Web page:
An advisory council appointed by Governor Chris Sununu to look at race and diversity issues said they'll return to Claremont after an initial public meeting Thursday night.
The city was the site of an attack on a young biracial boy last year that made national headlines. Discussion at the meeting, part of series of listening sessions the council is performing around the state, focused to a large degree on that incident.
“There’s a lot of really good desire to invest in making sure that doesn’t happen again,” said Dottie Morris, who sits on the council and has worked with community groups to facilitate discussions on equity in the city.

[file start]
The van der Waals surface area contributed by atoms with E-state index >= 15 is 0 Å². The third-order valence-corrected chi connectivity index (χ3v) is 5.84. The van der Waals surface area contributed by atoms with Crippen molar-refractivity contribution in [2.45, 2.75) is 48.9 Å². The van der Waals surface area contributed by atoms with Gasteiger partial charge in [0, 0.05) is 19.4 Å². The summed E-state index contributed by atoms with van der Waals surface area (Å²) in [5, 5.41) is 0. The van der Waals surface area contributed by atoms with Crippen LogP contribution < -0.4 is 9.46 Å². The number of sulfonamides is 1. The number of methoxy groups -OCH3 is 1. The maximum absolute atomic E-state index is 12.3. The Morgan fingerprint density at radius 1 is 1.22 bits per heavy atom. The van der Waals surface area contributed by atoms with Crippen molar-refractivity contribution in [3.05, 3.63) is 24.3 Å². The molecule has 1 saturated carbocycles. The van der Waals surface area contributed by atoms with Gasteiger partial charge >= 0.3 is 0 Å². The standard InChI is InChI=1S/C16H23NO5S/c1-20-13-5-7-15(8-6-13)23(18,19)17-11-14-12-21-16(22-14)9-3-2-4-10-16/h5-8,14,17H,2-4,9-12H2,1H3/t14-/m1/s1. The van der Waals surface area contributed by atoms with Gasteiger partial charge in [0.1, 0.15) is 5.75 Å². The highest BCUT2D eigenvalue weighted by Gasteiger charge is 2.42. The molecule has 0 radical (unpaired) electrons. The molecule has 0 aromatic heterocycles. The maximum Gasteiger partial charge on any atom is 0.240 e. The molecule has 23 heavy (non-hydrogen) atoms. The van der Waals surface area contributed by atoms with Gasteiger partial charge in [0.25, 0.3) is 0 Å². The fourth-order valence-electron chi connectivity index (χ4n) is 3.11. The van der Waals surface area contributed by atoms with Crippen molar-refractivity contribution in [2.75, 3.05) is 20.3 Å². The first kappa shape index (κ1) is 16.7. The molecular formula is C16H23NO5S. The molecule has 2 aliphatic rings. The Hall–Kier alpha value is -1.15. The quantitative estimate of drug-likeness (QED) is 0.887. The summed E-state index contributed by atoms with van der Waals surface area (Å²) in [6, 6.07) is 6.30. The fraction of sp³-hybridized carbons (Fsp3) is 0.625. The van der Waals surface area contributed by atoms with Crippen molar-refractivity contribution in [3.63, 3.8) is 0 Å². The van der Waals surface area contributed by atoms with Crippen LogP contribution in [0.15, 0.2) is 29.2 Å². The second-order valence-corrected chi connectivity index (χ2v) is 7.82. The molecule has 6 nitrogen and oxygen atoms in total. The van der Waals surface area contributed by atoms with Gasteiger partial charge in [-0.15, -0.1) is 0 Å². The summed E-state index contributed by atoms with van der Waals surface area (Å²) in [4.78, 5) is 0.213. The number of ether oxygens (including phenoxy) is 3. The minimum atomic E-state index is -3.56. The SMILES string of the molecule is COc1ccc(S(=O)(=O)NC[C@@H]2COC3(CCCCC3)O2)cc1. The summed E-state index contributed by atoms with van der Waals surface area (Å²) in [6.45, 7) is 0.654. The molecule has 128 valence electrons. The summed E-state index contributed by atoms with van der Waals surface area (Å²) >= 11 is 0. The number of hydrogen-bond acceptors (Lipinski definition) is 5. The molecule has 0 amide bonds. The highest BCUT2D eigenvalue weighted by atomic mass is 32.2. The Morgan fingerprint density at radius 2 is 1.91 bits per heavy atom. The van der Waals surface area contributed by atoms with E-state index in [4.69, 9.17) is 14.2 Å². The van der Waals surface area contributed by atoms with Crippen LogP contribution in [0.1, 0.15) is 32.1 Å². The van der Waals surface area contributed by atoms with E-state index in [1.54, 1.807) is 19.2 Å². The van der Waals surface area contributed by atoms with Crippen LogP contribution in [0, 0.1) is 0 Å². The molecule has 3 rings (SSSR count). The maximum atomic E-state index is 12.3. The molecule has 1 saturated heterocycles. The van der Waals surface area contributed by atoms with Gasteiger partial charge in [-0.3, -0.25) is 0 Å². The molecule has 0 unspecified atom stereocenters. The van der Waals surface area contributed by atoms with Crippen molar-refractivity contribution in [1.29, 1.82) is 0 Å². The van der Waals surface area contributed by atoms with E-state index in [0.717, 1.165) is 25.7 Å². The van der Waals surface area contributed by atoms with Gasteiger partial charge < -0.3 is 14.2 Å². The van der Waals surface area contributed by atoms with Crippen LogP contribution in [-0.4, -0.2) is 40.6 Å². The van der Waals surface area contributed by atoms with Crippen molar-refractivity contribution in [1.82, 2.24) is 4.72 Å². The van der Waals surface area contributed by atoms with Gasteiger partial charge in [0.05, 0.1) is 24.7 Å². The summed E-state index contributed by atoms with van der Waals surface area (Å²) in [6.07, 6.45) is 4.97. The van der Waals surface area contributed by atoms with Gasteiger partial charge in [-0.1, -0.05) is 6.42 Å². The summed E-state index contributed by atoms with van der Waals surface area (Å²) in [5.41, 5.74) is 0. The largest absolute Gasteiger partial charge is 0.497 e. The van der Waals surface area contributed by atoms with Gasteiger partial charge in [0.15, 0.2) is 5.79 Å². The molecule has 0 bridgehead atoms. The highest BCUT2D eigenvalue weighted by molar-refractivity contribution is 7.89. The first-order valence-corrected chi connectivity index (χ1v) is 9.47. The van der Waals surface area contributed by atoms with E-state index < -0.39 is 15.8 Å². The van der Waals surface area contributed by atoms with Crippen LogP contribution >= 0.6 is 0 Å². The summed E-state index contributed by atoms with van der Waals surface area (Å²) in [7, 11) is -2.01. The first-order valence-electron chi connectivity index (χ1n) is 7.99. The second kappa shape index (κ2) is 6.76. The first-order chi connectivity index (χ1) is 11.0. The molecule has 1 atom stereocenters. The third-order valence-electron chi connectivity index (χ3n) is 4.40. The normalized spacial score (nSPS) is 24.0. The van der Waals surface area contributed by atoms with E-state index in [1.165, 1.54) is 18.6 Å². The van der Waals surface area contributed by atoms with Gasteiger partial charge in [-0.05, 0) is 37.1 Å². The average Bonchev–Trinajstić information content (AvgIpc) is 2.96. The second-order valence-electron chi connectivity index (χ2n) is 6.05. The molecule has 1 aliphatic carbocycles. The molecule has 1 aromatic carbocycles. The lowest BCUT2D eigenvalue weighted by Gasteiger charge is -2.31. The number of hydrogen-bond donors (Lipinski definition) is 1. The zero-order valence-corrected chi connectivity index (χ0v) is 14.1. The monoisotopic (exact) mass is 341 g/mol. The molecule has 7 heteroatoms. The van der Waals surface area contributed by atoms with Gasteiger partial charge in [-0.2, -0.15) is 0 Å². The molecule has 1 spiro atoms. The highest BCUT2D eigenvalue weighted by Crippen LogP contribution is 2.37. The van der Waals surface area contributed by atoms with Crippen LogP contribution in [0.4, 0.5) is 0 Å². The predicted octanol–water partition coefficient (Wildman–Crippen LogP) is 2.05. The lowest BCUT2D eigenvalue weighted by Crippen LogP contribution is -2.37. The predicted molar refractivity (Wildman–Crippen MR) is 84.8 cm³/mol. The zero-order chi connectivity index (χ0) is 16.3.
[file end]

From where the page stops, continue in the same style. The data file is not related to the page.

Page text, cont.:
Members of the advisory council, though, were hoping for a larger turnout and pledged to return to hear from more residents. Several community members who have been active on race issues chose to attend another local meeting, on renewable energy, scheduled for the same time. In total, less than 20 local residents filled the room, the vast majority older and white.
They boy’s family, who called the August attack an attempted lynching and said local police initially mishandled the investigation, was not in attendance.
The city’s mayor, Charlene Lovett, and school superintendent, Middleton McGoodwin, said the incident last year was a turning point for them, personally, to reflect on what they should be doing to address racial disparities and discrimination. They joined other local officials in thanking the advisory council for making the trip.